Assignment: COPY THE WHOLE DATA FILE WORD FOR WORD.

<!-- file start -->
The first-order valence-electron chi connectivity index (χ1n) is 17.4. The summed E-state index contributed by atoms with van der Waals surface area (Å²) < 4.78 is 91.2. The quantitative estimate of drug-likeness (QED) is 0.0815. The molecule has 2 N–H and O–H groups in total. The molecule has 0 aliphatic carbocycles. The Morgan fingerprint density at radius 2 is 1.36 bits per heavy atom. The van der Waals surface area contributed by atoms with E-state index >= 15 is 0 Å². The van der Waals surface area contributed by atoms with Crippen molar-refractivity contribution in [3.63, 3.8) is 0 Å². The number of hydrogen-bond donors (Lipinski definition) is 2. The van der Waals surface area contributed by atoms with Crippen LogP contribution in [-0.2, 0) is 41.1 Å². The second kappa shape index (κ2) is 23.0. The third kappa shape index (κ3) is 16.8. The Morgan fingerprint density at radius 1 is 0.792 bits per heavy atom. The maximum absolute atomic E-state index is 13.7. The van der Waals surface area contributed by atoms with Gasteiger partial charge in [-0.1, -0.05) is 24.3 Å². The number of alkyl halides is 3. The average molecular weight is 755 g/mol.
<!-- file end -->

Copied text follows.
The first-order valence-electron chi connectivity index (χ1n) is 17.4. The summed E-state index contributed by atoms with van der Waals surface area (Å²) < 4.78 is 91.2. The quantitative estimate of drug-likeness (QED) is 0.0815. The molecule has 2 N–H and O–H groups in total. The molecule has 0 aliphatic carbocycles. The Morgan fingerprint density at radius 2 is 1.36 bits per heavy atom. The van der Waals surface area contributed by atoms with E-state index >= 15 is 0 Å². The van der Waals surface area contributed by atoms with Crippen molar-refractivity contribution in [3.63, 3.8) is 0 Å². The number of hydrogen-bond donors (Lipinski definition) is 2. The van der Waals surface area contributed by atoms with Crippen LogP contribution in [-0.2, 0) is 41.1 Å². The second kappa shape index (κ2) is 23.0. The third kappa shape index (κ3) is 16.8. The Morgan fingerprint density at radius 1 is 0.792 bits per heavy atom. The maximum absolute atomic E-state index is 13.7. The van der Waals surface area contributed by atoms with Gasteiger partial charge in [-0.1, -0.05) is 24.3 Å². The number of alkyl halides is 3. The average molecular weight is 755 g/mol.